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We have a solo Dr. Thirteen backup this month, and it’s a rather nice change of pace.  I like the interplay between the good Doctor and the Phantom Stranger, but a little goes a long way.  It is good to give each of them room to grow.  This particular outing is a respectable Dr. Thirteen mystery set in England, on the misty moors.  The Doc and his wife arrive just in time to see a man drop dead at the stroke of midnight.  ‘Ol Terry is his usual charming self, talking down to his wife and immediately making friends with the natives.  When the townspeople start talking about “the ghost of the Black Friar,” the Dr. responds by saying “You men are acting like frightened fools.”  Astonishingly, this does not endear him to them, and they tell this rude American to butt out in no uncertain terms as they carry the body to the town doctor.

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Incidentally, that is who summoned Dr. Thirteen in the first place.  When they visit this fellow, Dr. Hall, he tells them that he’s a man of science, yet he has spent much time investigating the ruins of the old abbey and believes that there is something evil there.  He tells them the tale of one of the abbey’s former inhabitants who turned to the black arts until he was convicted of witchcraft and burned in the 16th century.  Before he died, he swore a curse on the town.  Dr. Hall reveals that, since he is an old man, he’ll shortly be replaced by a new young doctor, but before he retired, he wanted to see that the town was protected.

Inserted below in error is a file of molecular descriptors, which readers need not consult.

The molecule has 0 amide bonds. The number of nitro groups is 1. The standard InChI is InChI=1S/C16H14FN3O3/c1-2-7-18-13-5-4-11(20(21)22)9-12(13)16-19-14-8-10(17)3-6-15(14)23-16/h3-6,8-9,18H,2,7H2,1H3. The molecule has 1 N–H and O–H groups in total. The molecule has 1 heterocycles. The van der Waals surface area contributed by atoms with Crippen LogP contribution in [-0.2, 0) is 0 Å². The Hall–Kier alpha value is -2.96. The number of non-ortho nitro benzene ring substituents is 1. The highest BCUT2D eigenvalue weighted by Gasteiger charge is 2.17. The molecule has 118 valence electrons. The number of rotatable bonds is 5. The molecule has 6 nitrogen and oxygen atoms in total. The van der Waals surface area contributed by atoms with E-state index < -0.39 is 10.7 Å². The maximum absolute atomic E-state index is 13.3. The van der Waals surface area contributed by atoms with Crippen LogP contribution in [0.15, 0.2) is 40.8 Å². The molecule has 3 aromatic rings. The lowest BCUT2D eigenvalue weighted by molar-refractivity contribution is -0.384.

That night, Dr. Thirteen investigates, only to see the figure of the Black Friar but be unable to catch him when he vanished.  Summoning the townspeople, they scoff, telling him that another man just died on the other side of town and the Friar couldn’t be in two places at once…if he weren’t a ghost!  With Dr. Hall’s help, the Ghost Breaker manages to convince the townspeople to help his investigation, but the next night, when they approach the abbey, a disembodied voice declares that, unless they run the strangers out of town, the ghost will take a terrible vengeance no them.  The townsfolk tell Thirteen to hit the road, Jack, and don’t come back no more!